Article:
Tuesday, May 3, 2011

2011 Asklepion and Shuffield Award Winners

The 2011 Arkansas Medical Society Annual Meeting was this past weekend.  Each year two awards are given:  the Asklepion Award and the Shuffield Award.

The Asklepion Award is presented to an AMS member physician who promotes the art and science of medicine and the betterment of public health; embodies the values of the medical profession through leadership, service, excellence, integrity and ethical behavior; and enriches patients, colleagues and the community through dedicated medical practice.

This year’s recipient of the Asklepion Award is Morriss M. Henry, MD.  He is a retired ophthalmologist in Fayetteville who has been active in both medicine and in our state government since he began his practice in 1961.  He served as president of the AMS in 1982 and has served on multiple boards.  Dr. Henry served in the Arkansas legislature as State Representative (1967-1971) and State Senator (1971-1984).  He has been involved in many community endeavors, including the development of the Jones Eye Institute at UAMS and Hobbs State Park

The Shuffield Award is the highest honor in the medical community for a non-physician.  It recognizes an Arkansas who has done outstanding community work in the health care field.  The Shuffield Award is named in memory of Doctors Joe and Elvin Shuffield, a father and son physician team from Little Rock, who devoted their lives to improving the quality of health care in this state.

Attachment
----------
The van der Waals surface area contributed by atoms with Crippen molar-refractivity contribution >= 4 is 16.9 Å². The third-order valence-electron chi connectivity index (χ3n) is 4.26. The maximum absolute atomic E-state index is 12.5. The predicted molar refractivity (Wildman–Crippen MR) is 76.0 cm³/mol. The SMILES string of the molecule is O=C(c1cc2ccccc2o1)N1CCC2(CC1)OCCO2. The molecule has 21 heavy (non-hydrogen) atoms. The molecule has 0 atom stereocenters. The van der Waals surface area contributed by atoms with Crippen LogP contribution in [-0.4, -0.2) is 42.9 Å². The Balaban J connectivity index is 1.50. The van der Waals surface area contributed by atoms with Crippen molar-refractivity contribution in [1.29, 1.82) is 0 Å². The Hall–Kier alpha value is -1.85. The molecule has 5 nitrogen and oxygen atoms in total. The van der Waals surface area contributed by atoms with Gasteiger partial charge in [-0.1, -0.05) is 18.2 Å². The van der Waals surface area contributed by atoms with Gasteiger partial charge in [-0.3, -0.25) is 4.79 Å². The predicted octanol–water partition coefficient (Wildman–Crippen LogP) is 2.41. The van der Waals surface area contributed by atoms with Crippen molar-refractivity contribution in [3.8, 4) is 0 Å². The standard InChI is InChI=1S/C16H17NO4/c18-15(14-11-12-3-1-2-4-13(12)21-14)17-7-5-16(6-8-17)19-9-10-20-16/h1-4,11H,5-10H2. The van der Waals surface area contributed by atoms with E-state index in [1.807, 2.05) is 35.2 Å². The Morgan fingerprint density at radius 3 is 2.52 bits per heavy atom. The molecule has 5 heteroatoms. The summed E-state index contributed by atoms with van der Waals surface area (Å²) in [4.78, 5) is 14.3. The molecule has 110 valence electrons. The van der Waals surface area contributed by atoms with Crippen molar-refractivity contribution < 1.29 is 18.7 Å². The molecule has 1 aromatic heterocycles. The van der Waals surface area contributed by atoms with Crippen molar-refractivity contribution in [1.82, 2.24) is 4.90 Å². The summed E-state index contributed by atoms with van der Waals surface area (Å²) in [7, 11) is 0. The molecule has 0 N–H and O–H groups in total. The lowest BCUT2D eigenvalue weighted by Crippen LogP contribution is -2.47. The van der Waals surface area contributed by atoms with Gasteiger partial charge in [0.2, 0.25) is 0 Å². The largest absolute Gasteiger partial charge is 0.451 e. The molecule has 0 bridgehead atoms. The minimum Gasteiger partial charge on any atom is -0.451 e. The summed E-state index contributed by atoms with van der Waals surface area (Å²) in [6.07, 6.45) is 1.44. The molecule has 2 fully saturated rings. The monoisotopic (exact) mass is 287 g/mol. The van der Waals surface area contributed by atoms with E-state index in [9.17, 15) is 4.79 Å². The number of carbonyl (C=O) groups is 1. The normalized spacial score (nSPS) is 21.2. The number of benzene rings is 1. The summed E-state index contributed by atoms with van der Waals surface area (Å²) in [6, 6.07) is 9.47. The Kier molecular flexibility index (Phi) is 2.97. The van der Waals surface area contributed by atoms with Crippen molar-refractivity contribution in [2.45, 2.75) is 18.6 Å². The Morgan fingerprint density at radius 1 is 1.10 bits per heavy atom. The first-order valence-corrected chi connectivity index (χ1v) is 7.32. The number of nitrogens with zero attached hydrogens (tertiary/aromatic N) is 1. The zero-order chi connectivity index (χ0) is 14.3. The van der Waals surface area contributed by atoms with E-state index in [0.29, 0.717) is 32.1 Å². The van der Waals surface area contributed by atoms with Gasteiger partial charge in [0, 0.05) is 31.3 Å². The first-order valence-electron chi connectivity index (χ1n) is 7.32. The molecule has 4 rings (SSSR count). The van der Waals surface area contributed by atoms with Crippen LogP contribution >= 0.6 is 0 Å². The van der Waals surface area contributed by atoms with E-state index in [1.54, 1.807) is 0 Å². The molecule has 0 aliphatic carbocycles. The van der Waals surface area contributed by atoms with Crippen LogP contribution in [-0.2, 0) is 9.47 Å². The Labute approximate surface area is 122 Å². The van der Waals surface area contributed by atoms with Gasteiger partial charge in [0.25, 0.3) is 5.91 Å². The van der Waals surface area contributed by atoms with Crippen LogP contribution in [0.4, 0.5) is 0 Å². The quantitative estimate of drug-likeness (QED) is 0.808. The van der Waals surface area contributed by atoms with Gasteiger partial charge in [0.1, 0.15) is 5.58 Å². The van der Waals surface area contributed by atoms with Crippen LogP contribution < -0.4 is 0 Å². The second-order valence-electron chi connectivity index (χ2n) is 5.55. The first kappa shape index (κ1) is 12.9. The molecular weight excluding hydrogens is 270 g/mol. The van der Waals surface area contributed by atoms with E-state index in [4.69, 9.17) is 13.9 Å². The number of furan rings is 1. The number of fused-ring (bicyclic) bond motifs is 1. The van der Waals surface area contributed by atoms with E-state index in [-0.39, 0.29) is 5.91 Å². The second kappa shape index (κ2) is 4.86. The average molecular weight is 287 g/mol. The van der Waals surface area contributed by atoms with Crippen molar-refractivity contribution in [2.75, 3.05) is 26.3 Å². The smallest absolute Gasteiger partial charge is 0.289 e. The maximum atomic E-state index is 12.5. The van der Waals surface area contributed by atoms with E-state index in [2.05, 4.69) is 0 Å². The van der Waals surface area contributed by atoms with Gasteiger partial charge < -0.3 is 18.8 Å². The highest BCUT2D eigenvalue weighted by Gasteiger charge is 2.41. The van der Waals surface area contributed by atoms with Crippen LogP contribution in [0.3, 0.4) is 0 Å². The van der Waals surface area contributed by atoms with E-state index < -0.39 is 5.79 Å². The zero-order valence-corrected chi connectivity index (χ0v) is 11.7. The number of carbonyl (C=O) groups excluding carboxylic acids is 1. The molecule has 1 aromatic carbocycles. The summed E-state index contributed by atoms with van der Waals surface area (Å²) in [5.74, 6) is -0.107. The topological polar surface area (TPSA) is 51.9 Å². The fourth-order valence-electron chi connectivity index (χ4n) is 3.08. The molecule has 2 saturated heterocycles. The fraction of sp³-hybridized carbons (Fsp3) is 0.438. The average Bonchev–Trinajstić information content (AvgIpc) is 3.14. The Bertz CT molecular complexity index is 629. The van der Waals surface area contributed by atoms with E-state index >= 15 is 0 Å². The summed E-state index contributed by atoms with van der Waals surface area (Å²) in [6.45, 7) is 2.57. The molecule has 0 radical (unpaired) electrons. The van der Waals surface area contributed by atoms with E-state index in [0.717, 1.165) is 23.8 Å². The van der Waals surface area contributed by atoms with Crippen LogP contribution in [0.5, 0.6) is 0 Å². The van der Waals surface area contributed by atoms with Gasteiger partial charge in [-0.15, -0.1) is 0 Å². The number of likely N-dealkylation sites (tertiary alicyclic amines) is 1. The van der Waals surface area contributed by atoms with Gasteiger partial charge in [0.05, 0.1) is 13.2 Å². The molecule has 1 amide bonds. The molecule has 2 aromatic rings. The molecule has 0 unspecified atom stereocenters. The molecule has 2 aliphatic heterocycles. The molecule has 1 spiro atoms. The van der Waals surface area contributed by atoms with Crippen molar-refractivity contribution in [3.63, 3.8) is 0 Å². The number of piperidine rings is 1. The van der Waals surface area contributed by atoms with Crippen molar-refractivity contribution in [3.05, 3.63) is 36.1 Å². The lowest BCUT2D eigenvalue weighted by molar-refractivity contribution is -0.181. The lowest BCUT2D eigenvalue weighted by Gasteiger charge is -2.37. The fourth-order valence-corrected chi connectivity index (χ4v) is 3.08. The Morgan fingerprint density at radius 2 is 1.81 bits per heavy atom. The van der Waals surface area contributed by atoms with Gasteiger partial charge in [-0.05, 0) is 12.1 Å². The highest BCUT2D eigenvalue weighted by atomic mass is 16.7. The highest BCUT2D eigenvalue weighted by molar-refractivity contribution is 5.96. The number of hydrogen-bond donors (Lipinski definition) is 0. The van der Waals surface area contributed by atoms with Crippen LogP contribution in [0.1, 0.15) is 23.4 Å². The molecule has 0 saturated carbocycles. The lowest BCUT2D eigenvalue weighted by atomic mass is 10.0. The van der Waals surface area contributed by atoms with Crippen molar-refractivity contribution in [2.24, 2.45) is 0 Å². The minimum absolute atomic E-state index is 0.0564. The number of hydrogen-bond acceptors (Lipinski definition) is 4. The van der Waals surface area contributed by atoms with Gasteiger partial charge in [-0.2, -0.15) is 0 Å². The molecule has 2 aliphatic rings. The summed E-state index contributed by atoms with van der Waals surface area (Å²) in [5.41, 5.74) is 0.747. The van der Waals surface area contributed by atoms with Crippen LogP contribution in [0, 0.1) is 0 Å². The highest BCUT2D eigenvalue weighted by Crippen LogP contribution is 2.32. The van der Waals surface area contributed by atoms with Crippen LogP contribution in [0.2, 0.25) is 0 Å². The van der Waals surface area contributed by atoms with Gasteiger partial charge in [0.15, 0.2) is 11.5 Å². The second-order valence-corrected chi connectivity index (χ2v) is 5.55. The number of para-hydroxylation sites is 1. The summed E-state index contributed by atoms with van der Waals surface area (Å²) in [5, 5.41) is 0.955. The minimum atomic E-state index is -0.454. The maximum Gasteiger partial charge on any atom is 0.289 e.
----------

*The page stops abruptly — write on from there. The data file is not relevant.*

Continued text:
This year’s recipient of the Shuffield Award is Charles ‘Ship’ Mooney, Jr.  He has practiced law in Jonesboro, Arkansas for the past 28 years.  The award was given to him for the work he has done as the founder of “The Out of the Dark Movement” which he started in the fall of 2008.   He was spurred into action after reading in his local paper the report of 5 heroin overdoses in community youths.  His first action was to write a letter to the editor which was published.  This resulted in a public meeting regarding the issue at which 250 people showed up.  One hundred of them signed up to help try to solve local issues caused by chemical addiction in their community.  They now have more than a thousand volunteers.  (photo credit)

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